‘Camino Island’

‘Camino Island’ by John Grisham, Doubleday, 2017, 290 pages, $28.95

It’s been said over and over again: John Grisham certainly knows how to give us what we have come to anticipate. Over the years, each new Grisham novel arrives with a set of comfort factors to satisfy our expectations.

Young woman at a turning point in her life? Check. Slightly older man to help her reach her goal? Check. Cast of truly colorful secondary characters for local color? Check. All wrapped neatly into a page-turner of a legal thriller?

Well, not this time.

There’s not a courtroom to be found in “Camino Island.” There’s no crack in our current political or social system that needs to be shored up. When a handful of shots are fired, they are not really central to the plot. Not one of the main characters is in any life-threatening danger.

What’s going on?

What’s going on can only be described as John Grisham’s attempt at something new. There’s a touch of Dashiell Hammett’s “The Thin Man,” especially Nick and Nora Charles, Hammett’s free-wheeling married couple for whom social morés are worth only the occasional wink. There’s homage paid to the convoluted, amusing caper novel, novels like those of a master of the genre, a writer like the late Donald Westlake (“Dancing Aztecs” and any of the Dortmunder adventures like “The Hot Rock”).

John Grisham having a bit of fun? It’s possible; it’s possible.

In a heist worthy of the Dortmunder gang, the original handwritten manuscripts of each of the five novels of F. Scott Fitzgerald are stolen from Princeton University’s Firestone Library. Then things go south. Good guys try to find the loot. Bad guys try to find the loot. And not-so-good — or not-so-bad, depending on one’s perspective — guys try to find the loot.

Mercer Mann is a young novelist who’s taught enough college classes in her efforts to pay off her student loans. To make matters worse, she’s got writer’s block that won’t let up. She’s contacted by Elaine Shelby, a sophisticate of a woman working for a mysterious company that seems to be on the edges of respectability. If Mercer will go undercover, the company Elaine represents will pay off Mercer’s mounting student loans.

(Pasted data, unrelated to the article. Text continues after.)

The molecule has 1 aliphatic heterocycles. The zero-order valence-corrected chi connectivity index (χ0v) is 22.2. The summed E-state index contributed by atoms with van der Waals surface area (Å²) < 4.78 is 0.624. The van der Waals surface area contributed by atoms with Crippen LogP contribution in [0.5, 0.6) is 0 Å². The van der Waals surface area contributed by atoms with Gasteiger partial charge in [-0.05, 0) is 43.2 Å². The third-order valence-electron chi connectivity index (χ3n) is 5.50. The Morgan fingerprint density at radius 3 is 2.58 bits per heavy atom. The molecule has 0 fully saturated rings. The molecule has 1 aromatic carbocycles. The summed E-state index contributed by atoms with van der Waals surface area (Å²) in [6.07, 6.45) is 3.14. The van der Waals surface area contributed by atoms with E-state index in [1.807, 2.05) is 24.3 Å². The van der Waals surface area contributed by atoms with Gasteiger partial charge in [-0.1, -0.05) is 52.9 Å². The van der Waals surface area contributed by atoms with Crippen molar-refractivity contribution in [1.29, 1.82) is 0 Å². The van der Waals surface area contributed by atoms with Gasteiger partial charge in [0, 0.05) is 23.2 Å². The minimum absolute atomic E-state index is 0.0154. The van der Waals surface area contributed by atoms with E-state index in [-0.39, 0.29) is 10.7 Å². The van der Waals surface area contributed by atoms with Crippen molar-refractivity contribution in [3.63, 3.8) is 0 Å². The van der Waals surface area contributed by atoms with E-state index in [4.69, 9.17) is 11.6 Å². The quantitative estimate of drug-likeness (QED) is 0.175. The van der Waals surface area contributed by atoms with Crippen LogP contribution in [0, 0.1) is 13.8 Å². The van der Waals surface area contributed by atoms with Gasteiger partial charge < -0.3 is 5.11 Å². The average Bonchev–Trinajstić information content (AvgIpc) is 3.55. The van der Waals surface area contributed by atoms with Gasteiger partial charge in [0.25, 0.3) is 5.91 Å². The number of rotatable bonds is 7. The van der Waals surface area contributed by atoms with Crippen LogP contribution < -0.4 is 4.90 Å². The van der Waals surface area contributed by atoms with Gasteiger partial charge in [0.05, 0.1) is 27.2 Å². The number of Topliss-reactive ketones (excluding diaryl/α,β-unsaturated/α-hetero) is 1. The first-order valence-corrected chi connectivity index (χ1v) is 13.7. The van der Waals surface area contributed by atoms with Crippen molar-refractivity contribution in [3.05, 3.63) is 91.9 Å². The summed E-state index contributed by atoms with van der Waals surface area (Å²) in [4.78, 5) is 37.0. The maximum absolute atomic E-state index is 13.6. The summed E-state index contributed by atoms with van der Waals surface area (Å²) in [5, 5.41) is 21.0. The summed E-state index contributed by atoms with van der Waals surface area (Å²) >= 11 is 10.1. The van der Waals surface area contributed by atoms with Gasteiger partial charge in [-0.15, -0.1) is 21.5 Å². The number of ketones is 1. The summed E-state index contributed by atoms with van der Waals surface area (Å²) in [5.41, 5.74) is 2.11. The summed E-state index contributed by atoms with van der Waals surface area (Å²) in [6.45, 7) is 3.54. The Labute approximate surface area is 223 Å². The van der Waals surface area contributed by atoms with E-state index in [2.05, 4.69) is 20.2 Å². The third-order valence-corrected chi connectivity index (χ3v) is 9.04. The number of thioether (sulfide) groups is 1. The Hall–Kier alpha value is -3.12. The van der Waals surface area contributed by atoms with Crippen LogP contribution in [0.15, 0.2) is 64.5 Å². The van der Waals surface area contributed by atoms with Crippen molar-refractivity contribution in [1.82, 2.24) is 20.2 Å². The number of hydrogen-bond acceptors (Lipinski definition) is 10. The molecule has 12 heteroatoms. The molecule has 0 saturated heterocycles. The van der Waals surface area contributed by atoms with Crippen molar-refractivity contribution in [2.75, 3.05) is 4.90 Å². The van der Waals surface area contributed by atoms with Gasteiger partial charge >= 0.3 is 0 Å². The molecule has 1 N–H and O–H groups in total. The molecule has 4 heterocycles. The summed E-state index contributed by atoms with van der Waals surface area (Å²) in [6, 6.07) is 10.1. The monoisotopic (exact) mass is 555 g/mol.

The object of the undercover work is Bruce Cabot, bookstore owner in Santa Rosa on Florida’s Camino Island. Cultured and very much at the center of Santa Rosa’s enclave of writers, Bruce Cabot might also be at the center of attempts to unload the stolen Fitzgerald manuscripts. “The rare book trade is a quiet business. . . . There is no registry, no one is looking, and many transactions take place in the dark.”

Only problem is, Mercer is way too attracted to the urbane Bruce, despite his wife Noelle, a business woman dealing in Provençale antiques.

That’s the setup.

So John Grisham moves away from the legal thriller on which he has made his reputation. Is he successful? For the most part.

Grisham readers will need to reconfigure their expectations. They will need to concede that Grisham is attempting a kind of caper novel and give themselves over to that. A big dose of the wickedly skewed Westlake humor, and John Grisham would have had a knock-out.

As it is, “Camino Island” is good fun, much more interested in plot than in character. A disappointment? Hardly. Let’s call it a good summer read. Let’s call it a tryout for a contemporary Nick and Nora Charles. Let’s hope there’s another book about the amoral Bruce and Noelle Cabot looking to cut loose.

Steven Whitton is Professor of English at Jacksonville State University.

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